Every industry has buzzwords, though it has often struck me that sports, marketing and advertising over-index for the phenomenon. Since we live in a world where “internet years” make a decade ago feel like a half-century ago, I feel like I’m reaching back into the stone ages of marketing vernacular to surface the term “connection planning.”
In its infancy, connection planning became a vehicle for agencies to recognize and address the oncoming proliferation of “new media” (itself a buzzword) options that mandated a closer look at how and where brands could best connect with target consumers. The most skeptical maintained that connection planning was simply a shiny new way to polish up traditional media planning, with an infusion of insights driven by behavioral analysis to add a dose of marketing science.
History lesson aside, my recent travels have me thinking further about the original concept of connection planning and its relationship to sports marketing. In its most literal definition, the concept is at the essence of what sports marketers are so well positioned to do. I’ve written frequently about some of our research that demonstrates the uniquely powerful level of engagement that sports delivers beyond other marketing mix elements.
I’d maintain that there have been some great illustrations of the original concept of connection planning, in the first weeks of the year. Leading sports brands have leveraged consumer insight to adeptly infiltrate a broad array of media, with channel appropriate language and asset deployment that remains true to consistent brand message. Here’s what’s captured my attention:
Super Bowl Advertisers: Obviously not every brand that leveraged “The Big Game” broke through and delivered a compelling or relevant brand message. But the sheer magnitude of buzz surrounding this year’s offerings generated heightened levels of conversation relative to prior years. The advance promotion, digital sharing and ubiquitous post-game evaluation of the advertising has exploded to the point that from a sheer awareness perspective, I’d maintain that virtually every brand has “won” to some extent (even Nationwide and it’s ghost child), despite what the litany of polls and research of varying validity suggest.
The NFL: Will Leitch was spot on in suggesting that the Super Bowl, much like the Olympics, is not primarily for sports fans. And while “The Shield” has been a popular whipping boy this season, particularly for those outside of its true fan base, the league used its grandest stage to captivate the public at large and connect on levels specifically appropriate for this expanded audience. “Deflategate” was frivolous pre-game hype to many hard-core football fans, but it, along with in-game messaging to address important social issues like domestic violence, fair play and health and wellness, speak to that broader market while the game itself reinforced the strength of the core product.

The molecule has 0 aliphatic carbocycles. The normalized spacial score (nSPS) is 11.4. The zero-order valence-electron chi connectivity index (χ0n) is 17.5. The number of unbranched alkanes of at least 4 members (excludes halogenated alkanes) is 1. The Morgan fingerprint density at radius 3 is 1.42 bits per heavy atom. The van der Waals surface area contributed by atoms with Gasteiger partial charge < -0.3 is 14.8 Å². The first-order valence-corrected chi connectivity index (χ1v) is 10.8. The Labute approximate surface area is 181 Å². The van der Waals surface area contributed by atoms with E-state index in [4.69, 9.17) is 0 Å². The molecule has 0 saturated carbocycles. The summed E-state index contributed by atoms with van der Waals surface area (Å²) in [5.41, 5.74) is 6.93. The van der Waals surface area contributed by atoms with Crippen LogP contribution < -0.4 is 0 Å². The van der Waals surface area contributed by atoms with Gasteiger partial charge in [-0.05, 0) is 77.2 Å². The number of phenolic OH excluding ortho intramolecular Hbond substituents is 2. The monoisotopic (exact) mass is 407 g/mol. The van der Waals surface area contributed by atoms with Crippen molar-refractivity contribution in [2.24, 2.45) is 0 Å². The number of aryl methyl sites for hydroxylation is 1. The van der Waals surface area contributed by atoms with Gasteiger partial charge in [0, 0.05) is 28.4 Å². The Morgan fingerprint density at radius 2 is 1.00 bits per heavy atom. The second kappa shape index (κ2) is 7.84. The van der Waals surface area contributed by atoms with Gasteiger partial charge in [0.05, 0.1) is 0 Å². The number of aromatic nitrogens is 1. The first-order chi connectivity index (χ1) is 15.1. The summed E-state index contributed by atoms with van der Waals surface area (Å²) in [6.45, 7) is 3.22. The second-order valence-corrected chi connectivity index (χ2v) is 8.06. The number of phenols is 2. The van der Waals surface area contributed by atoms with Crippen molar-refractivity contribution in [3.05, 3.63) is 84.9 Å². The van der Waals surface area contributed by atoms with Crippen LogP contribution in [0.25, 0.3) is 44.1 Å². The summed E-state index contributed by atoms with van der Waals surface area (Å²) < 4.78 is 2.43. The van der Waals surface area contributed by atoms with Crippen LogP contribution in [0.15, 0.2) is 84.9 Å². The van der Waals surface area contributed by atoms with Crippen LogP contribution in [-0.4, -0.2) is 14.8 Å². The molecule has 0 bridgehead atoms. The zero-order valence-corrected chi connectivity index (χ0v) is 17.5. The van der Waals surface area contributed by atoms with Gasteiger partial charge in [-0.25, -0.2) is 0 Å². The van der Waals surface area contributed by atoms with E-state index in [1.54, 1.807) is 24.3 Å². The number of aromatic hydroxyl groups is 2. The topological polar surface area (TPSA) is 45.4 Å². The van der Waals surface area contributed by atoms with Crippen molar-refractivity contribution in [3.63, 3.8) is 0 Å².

Major League Baseball: Commissioner Manfred came out of the gates with a powerful and deftly deployed cross-channel outreach to fans on his very first day in office. The commissioner’s clear message emphasized a commitment to continuing the evolution of how the MLB product will be presented through the league’s best of breed digital communications assets. Further, to the theme of connection planning, was a clear articulation of increased emphasis on engaging with the next generation of fans.
The Golf Industry: Beyond new product introductions, my most compelling observation from this year’s PGA Show was a focus on combatting misperceptions about the game’s vitality. Last year saw a number of largely unfair, poorly analyzed alarmist fodder from several prominent mass media outlets. Industry leaders are addressing this by rallying around the core of what’s great about the game, and seeing past the over-reaction. The announcement of a number of high profile, well-funded industry initiatives, have the potential to walk the talk towards inclusivity and outreach to underserved and under-represented markets like women and young people. Hopefully, these efforts will do so in a way that doesn’t lack authenticity, or it risks misfiring with core customers who our research has shown, will scrutinize and reject positioning shifts that lack authenticity.